As the Marketing Manager for Select International Tours and Cruises, I can often be found behind a desk, in the digital world. I get to watch more than one-hundred pilgrimage trips a year, and occasionally, I get to travel. Our company President encourages all of our staff to experience pilgrimage, and this past October, I traveled for 15 days, to meet three of our pilgrimage groups in France, Austria, and Italy. Along the way, I learned that while every pilgrimage is unique, there is something familiar in all of them that binds all pilgrims of all times together.
I arrived in Paris early. I dropped my bags at the hotel and walked out into a brisk October morning. My first destination stood in the distance atop butte Montmartre, the tallest point in Paris’ city limits. With a baguette and espresso in hand, I wound my way through 7 kilometers of streets and alleyways toward the butte.
Sacré-Cœur, the Basilica of the Sacred Heart, is an astounding building. It’s a relatively new minor Basilica, having been consecrated in 1919. However, there has been perpetual Adoration of the Holy Eucharist above the Altar there since 1885. Sacré-Cœur is the second most visited location in Paris, which was apparent as I climbed the seemingly endless stairs to the Basilica with hundreds of other tourists. A funicular—a tram of sorts—takes many others to the top, and that was where I was meeting Dr. Marcellino D’Ambrosio and his group of pilgrims. Sacré-Cœur is a beautiful site, and a popular stop on many pilgrimages to France, but our destination lay behind the immense Basilica.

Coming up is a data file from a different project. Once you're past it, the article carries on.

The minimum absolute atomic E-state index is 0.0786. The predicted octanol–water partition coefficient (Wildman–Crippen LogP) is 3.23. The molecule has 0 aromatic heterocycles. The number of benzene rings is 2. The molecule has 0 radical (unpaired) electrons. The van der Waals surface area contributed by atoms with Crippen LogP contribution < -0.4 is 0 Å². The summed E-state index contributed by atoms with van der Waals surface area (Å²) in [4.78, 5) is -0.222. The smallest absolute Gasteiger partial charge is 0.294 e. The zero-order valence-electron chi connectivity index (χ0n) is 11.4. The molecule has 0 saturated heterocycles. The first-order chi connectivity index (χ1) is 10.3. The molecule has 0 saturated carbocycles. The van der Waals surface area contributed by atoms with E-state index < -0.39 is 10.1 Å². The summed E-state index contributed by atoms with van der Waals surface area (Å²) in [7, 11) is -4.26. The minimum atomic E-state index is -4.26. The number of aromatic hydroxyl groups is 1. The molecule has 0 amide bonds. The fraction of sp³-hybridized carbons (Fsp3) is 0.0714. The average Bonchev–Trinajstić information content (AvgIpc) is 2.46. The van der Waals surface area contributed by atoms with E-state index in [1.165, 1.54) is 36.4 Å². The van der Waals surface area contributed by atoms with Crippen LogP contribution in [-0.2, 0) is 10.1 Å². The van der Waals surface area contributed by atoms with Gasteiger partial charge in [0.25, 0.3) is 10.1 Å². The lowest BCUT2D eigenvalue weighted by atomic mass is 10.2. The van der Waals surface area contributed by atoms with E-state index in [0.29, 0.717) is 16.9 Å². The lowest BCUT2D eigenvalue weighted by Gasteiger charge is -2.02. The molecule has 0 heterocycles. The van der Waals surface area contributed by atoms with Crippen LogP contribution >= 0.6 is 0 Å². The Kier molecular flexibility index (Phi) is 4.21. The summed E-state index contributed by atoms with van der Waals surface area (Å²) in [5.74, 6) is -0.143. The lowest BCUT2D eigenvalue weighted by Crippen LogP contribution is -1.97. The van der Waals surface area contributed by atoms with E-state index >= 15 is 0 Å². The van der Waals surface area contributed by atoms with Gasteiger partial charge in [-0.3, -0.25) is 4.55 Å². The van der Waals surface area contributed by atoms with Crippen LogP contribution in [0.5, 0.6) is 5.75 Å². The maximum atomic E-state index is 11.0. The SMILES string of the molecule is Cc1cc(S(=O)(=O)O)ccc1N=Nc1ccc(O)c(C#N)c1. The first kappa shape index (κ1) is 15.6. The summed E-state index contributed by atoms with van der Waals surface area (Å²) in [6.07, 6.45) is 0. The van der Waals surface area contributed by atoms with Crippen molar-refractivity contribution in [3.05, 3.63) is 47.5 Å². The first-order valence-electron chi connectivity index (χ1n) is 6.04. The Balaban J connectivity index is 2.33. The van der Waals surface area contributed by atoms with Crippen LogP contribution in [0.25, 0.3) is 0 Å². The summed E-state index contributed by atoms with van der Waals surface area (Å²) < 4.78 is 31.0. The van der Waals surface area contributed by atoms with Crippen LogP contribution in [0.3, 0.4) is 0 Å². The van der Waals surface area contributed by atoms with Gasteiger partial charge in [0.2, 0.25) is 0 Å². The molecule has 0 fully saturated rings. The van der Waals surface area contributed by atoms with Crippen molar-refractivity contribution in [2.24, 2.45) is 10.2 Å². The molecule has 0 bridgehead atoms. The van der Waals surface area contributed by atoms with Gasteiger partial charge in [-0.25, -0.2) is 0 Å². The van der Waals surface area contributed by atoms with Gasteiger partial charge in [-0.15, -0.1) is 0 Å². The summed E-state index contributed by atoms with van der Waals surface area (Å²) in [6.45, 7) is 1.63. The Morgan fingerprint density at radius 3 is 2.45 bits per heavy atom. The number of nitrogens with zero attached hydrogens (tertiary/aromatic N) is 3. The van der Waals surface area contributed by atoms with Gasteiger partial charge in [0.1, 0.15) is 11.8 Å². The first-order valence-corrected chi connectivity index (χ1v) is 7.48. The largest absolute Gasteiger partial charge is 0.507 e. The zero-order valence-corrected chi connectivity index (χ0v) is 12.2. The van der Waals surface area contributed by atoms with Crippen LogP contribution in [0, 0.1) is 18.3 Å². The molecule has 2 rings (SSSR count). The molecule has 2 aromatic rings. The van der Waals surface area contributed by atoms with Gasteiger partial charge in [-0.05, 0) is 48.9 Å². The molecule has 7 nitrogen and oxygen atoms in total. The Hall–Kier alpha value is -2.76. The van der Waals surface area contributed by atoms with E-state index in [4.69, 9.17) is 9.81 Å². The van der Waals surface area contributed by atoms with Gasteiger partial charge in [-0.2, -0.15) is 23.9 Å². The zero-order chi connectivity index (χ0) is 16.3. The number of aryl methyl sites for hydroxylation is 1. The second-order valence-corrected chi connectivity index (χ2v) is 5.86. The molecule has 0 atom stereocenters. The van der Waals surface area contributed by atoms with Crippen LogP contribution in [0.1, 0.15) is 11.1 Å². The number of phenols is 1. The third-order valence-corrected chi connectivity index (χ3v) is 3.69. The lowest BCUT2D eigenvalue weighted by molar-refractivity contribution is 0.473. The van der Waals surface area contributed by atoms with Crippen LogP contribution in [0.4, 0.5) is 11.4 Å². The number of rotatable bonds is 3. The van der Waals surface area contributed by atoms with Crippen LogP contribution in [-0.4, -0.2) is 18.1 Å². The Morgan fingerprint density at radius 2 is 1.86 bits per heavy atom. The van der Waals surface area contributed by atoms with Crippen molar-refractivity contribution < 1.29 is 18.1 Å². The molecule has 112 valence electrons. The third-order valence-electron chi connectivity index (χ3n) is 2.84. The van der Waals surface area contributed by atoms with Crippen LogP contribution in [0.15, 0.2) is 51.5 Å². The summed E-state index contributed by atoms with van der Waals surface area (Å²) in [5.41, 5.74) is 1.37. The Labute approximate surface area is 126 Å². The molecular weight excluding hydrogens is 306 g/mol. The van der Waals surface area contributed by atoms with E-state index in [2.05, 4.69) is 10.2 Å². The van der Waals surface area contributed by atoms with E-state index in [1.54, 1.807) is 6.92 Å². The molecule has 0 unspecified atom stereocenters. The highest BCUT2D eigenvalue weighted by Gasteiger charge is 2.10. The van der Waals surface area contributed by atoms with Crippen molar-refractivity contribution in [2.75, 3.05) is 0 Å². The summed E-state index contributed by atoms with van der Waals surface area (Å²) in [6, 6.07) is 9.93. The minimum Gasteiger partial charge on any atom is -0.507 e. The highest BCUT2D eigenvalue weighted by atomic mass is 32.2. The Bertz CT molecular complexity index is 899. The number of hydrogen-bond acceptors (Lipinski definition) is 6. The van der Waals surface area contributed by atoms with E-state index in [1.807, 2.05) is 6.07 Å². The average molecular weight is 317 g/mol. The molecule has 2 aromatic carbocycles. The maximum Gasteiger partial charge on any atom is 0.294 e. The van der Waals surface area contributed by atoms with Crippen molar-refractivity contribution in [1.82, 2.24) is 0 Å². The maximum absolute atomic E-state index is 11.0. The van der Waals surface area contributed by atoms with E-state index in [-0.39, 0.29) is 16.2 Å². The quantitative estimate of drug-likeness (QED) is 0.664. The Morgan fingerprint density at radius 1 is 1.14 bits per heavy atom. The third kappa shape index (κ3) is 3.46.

The Saint-Pierre church began in 1133 and was consecrated in 1147, although rumors of Marian devotion at its location go as far back as 200s with the first chapel being erected in 475 to commemorate the location of the martyrdom of Saint-Denis from which the place now takes its name: Montmartre, the Mount of the Martyr. Our group celebrated Mass there before exploring Sacré-Cœur.
The juxtaposition of my ascent up the 270 steps, from the street to the Basilica—with hundreds of travelers snapping selfies—to the quiet and reverent group of pilgrims preparing to celebrate Mass at Saint-Pierre was dramatic. It immediately reminded me of how different a pilgrimage is from a vacation.
I spent the next few days with the group, first exploring Paris and then taking the bullet train to Toulouse where we celebrated Mass at the Jacobin Convent, where the relics of Saint Thomas Aquinas are housed.
The Jacobin Convent in Toulouse has a history that is far too long to recount in this post. But it is important to note that the local government now owns the church and it functions as a museum. However, they still allow groups to celebrate Mass there. If that sounds confusing, you should have seen the visitors’ faces when Father John, Father Casey, and Deacon John began the Mass.
The acoustics of the room made every word, every prayer, and every response swirl around you. It was difficult to tell where the sound originated, and it struck awe in everyone in the room. People who had come to a museum were observing a Mass that spoke vividly to the mysteries of the Faith, and many stood there, mouths agape, at the beauty of it all.